Friday, September 12, 2008

I Prefer Not To

Jane Dark's recent meditation on voter-abstinence echoed something I wrote a year ago: defined purely by what it doesn't do, non-participation gives body to the absence of a good reason to participate, and (quoting myself) "there is no room for rationalisation, appeasement, evasion, obfuscation, or half-assing in a void." There are always a thousand reasons not to do something, but doing something only needs one good reason to recommend it; if that singular profactory reason remains elusive, well - there's no good reason to do it, so why do it? As everyone's favourite funktacular walking disaster once said, "I never just did things just to have something to do... I got a little more sense than that!"

Of course, voting within the context of American politics is a coin-toss wherein the coin is replaced with a Moebius strip; it's the spin of a blueblood Wheel of Fortune on the ball-bearings of buzzwords, greased by archaic demographic alliances, the two possible outcomes Jackpot or Bankrupt (not including the $300 "stimulus cheque" consolation prize). Serendipitously, Benjamin of No Useless Leniency recently published quite the post tackling the Lesser of Two Evils, as informed by Eyal Weizman and Immanuel Wallerstein. The truly heinous feature of a dilemma, wherein "no refusal of the terms of the situation is allowed," is that
when it comes to the calculation of consequences these are cut-out of the temporal flow. Each incident of calculation is treated anew, as if the previous accumulation of violence had not happened, and the future implications are also strictly delimited. The injunction is always “choose now!”, hence the attraction of the usual “ticking bomb” scenario.
The only context in which picking the lesser of two evils might produce a striking outcome is within the temporal flow. Over the course of a couple decades, judicious & careful compromises (that is, making damn sure the truly lesser evil is chosen) can gradually effect a sea change - "the patient work of political education," as Benjamin wrote, "even if the rewards are not immediate."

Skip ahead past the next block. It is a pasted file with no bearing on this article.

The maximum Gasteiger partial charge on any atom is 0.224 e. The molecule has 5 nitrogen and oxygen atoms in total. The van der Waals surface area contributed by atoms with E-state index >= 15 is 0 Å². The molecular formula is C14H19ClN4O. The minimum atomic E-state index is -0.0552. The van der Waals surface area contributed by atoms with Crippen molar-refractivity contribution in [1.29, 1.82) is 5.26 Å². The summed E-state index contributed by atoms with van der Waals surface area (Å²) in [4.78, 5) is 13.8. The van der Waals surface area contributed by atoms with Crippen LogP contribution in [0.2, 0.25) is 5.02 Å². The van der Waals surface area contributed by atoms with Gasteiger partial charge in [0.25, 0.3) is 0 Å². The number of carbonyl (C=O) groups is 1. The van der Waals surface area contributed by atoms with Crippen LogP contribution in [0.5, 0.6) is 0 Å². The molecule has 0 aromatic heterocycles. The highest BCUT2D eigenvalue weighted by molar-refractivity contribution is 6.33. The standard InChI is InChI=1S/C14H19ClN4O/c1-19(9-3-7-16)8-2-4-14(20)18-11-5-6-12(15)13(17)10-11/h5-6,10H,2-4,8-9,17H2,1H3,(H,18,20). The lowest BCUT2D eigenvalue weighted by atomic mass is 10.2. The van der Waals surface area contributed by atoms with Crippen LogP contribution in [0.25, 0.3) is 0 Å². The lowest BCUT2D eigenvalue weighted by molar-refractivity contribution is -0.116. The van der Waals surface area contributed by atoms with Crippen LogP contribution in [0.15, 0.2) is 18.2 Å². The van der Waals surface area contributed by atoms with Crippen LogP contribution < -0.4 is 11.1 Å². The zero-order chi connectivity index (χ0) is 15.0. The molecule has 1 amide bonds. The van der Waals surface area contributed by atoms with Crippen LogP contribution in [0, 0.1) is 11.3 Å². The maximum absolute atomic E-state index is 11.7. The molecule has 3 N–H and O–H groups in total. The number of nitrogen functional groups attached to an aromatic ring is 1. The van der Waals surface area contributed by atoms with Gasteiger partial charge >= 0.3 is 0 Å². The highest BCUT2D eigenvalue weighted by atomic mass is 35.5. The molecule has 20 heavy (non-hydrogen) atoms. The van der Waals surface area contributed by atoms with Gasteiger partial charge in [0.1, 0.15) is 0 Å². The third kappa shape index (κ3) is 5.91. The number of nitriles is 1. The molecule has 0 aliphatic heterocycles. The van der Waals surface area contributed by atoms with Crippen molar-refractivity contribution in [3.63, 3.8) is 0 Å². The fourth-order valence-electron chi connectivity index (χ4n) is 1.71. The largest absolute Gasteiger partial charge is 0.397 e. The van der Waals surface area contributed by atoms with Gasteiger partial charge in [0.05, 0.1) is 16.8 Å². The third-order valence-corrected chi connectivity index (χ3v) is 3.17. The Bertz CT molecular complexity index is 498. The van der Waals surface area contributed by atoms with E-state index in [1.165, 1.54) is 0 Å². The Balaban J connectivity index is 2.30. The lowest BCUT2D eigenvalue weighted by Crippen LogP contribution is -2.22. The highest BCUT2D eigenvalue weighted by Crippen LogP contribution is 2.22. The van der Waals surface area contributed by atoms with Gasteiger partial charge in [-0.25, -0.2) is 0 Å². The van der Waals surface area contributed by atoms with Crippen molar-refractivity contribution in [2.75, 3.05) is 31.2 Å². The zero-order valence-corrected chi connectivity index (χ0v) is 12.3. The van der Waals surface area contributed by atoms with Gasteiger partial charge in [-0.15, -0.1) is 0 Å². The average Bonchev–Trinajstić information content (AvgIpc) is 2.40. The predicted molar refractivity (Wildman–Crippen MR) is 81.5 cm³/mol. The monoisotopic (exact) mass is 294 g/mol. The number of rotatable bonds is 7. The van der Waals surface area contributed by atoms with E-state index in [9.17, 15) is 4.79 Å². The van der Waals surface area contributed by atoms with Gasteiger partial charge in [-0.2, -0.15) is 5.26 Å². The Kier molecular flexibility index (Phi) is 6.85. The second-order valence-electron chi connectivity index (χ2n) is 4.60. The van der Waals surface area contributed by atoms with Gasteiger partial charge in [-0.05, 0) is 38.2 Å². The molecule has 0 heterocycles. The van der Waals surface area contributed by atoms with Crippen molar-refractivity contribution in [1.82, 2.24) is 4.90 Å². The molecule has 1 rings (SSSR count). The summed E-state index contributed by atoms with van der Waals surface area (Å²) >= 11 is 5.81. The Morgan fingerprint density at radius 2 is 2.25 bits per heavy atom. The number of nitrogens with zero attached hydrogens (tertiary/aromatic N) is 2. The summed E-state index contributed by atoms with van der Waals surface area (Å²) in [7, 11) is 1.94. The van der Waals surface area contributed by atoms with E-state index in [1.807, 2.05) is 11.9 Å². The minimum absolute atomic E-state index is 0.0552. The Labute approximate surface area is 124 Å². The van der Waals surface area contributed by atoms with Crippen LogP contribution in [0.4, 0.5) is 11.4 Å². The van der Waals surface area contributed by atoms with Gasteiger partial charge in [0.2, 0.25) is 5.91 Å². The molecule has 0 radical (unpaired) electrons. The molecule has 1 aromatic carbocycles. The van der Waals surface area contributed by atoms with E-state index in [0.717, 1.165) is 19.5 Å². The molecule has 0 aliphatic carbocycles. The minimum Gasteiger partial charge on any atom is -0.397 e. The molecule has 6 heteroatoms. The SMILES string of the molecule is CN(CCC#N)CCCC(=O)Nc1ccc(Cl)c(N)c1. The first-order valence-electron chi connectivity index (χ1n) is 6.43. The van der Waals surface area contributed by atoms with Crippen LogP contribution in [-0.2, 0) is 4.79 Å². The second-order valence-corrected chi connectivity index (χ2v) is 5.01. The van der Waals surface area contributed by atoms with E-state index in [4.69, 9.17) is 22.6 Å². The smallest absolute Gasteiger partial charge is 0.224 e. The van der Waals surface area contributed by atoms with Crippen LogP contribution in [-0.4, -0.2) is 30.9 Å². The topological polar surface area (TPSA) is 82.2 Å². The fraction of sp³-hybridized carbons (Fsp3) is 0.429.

But not only does the American election cycle not operate along such a timeline, the Democratic party seems incapable of thinking in anything other than the "ticking timebomb" context. This is obviously abetted by the Rube Goldberg hypemachine of 24-hour newsfeeds and viral memes. Even so, it's as though nothing has been learned by the Republicans' generation-long gestation into the porcine behemoth that rules from inside the Beltway. Their view was sufficiently long that they were willing to suffer many a defeat (e.g. the Democratically-dominated Congress of the Reagan era) along the way; the Democrats and their supporters, on the other hand, soil themselves at the slightest setback and have already begun offering prehumous repentances & electoral eulogies. Even worse, if Obamania does fizzle and dissipate like an Alka-Seltzer belch, the only thing sweeping about the Democratic party's apparent future strategy will be itself into the dustpan of failed political parties. Are these jelly-skeleton'd realpoliticos possessed of some fatalist Morriseyan melancholy or what?

Of course, as a Canuck who forfeited his Green Card, I'm part of the global 80% whose opinion is worth bupkis. There's plenty of good-faith grassroots agitation on behalf of Obama, but had even the most aggressive tactics been employed before the primaries, it's too small a time-frame to complete "the patient work of political education." (Especially when you consider that, historically, African-American politicians fare better in advanced polls than they do in the actual election.)

So - fuck it. I'm going to take the above advice from Chappelle-as-Rick-James and try to unwind for the weekend. I almost blew a gasket yesterday at the ever-rising tide of online idiocy (details forthcoming in the near future), and if Friday night ain't right for a little mindless self-indulgence, then I quit this stupid specie.

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